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We've built novel technologies, powerful analytical platforms and an integrated software ecosystem to systematically decode T-cell biology

T-cells protect us from cancer and infection, using our unique approach Anocca harnesses this exceptionally complex and potent part of our immune system to create innovative treatments

Our primary focus is to develop so called TCR-T cell therapies, engineering natural immunity to eliminate cancer by programming T-cells to recognise cancer targets

Anocca’s approach to precision T-cell Immunotherapies

Transformative Cellular Immunotherapies

T-cell based cellular immunotherapies are transforming cancer treatments by engineering T-cells and aiming their potent cancer killing activity at specific cancer targets.
Chimeric Antigen Receptor (CAR)

First-generation CAR-T cell therapies harness the cancer killing activity of T-cells using synthetic receptor proteins to aim the T-cells to the cancer target, which limits the number of cancers that can be treated by these cell therapies.

T-Cell Receptor (TCR)

Anocca is focused on a next generation of targeted T-cell therapies, using naturally occurring T-cell Receptors (TCRs) to aim potent T-cell tumour-killing activity at a vast and largely unexplored cancer target space for new precision cell therapies.

Understanding TCR‑T

To realise the full potential of TCR-T cell therapies, we must understand the complexity that underpins TCR and HLA-peptide interactions.
T-Cell Receptor (TCR)
What is a T-cell receptor?

Each new T-cell produced in the body is naturally equipped with a TCR, a detector that enables T-cells to discriminate healthy from diseased cells. In humans, each T-cell generates a random TCR from an immense range of options - roughly the same number as grains of sand on all of Earth’s beaches. This random selection of TCRs from a massively diverse pool, allows the billions of T-cells circulating through the body to encounter and recognise new disease targets that the body has never seen before - such as those in cancerous cells.

HLA-Peptide Target
HLA-Peptide Targets

All cells in the body process their constituent proteins into small fragments called peptides in an intricate molecular recycling process. Small pieces of these peptides are loaded into proteins called Human Leukocyte Antigens (HLA) and carried to the cell surface as HLA-peptide complexes for T-cells to inspect with their TCR. Cancer cells have numerous mutated and incorrectly expressed proteins that are processed into peptides and presented at the cell surface. Some of these cancer-selective peptides can be detected by T-cells via their TCR, which forms the basis of T-cell immunity against cancer.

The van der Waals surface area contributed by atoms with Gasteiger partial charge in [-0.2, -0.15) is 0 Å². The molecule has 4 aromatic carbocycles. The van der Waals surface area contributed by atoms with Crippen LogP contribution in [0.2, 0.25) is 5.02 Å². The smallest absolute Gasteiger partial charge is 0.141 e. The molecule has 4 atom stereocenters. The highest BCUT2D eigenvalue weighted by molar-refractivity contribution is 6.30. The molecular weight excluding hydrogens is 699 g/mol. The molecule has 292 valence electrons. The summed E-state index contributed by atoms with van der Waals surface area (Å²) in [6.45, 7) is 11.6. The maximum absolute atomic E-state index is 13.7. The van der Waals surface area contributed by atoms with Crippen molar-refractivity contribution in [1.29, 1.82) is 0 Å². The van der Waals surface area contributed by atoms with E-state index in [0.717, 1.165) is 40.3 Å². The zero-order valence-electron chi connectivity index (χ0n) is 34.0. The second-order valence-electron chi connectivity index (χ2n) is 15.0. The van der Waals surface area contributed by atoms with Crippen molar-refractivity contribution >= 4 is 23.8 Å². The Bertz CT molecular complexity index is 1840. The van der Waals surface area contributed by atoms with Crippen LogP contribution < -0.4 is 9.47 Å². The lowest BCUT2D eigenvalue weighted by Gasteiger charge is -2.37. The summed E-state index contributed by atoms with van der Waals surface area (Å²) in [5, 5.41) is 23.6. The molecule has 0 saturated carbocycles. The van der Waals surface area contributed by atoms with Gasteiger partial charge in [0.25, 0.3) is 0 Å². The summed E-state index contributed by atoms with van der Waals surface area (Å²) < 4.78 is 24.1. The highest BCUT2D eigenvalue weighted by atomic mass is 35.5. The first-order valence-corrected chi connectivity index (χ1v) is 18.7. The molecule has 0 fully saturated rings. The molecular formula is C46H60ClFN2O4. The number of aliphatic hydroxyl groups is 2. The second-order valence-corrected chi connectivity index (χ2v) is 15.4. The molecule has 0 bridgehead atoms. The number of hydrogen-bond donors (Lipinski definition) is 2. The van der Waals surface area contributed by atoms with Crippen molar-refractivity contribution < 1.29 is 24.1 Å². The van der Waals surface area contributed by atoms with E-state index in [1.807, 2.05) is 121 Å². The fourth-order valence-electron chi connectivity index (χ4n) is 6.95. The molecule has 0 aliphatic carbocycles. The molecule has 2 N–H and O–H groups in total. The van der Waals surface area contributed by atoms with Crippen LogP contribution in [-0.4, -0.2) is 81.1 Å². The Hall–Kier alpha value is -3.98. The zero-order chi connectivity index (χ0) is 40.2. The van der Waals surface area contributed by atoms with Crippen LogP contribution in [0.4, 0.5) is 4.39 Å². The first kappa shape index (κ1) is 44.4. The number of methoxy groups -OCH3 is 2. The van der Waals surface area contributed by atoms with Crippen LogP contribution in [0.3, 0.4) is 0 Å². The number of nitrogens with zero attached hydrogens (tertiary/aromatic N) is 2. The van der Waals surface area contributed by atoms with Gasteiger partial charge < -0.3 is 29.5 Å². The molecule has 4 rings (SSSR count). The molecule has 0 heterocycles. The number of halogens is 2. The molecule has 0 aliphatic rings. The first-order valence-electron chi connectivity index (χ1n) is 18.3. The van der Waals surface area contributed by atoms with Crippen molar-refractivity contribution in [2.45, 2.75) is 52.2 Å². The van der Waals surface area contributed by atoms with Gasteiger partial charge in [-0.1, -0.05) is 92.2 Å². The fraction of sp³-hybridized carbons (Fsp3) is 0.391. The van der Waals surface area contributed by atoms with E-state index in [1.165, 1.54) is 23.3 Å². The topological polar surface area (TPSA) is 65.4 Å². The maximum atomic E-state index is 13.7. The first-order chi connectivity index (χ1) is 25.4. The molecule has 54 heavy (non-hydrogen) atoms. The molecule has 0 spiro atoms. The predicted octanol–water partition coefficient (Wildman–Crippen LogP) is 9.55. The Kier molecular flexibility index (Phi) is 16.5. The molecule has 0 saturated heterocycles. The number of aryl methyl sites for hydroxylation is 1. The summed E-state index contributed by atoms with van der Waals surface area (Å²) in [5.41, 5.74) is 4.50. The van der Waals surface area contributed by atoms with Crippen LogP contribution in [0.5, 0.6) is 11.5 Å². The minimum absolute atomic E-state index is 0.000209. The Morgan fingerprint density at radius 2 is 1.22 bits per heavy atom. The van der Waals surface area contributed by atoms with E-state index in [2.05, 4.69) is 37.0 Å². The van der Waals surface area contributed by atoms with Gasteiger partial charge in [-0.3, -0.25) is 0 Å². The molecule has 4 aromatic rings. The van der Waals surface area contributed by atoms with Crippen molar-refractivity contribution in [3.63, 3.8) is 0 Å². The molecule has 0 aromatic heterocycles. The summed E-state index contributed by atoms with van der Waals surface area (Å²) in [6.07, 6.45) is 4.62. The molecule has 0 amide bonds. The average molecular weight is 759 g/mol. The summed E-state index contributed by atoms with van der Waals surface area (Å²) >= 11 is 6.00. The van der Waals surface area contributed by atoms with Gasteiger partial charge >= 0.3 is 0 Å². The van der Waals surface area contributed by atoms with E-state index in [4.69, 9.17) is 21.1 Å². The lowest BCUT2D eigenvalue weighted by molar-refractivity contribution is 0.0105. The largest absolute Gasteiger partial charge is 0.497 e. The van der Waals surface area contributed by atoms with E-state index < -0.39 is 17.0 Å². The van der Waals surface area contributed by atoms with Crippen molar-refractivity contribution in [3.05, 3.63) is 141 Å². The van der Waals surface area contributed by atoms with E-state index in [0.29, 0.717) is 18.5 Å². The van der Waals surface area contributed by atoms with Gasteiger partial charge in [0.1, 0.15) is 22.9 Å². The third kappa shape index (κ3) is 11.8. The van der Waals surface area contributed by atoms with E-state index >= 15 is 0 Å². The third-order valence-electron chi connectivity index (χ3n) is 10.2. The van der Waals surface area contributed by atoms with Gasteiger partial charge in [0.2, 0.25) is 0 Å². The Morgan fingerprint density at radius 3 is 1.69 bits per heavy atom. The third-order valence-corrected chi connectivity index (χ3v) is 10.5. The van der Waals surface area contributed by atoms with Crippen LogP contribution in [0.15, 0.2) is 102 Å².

TCR-T Promise

Chimeric Antigen Receptor (CAR)
T-Cell Receptor (TCR)
TCR-T Promise

TCR-T cell therapies harness the potent cancer killing activity of T-cells by engineering T-cells with TCR specific for cancer-selective HLA-peptide targets. By recreating the natural way in which T-cells detect the mutated and dysfunctional proteins present inside cancer cells, TCR-T unlocks a vast cancer-selective target space in most forms of cancer.

TCR-T Challenge

The massive diversity of mutated and incorrectly expressed proteins in cancer presents one of the key challenges when developing TCR-T therapeutics. Even if the patients share the same cancer-selective genes, the proteins that make up their HLA-peptide targets may differ, meaning that different patients with the same cancer can present a fundamentally different target for a T-cell therapy. Matching an optimal TCR with a particular cancer-selective HLA-peptide target involves the generation and characterisation of TCR genes that encode the detectors capable of potently and stringently recognising the cancer target – whilst disregarding the millions of HLA-peptides that normally presented by healthy cells of the body.

Building TCR-T libraries to address the target and patient diversity across the cancer landscape requires systematic and precise understanding of T-cell biology

We have over come this challenge using our innovative technologies and understanding of T-cell biology to create massive libraries of precision TCR-T cell therapies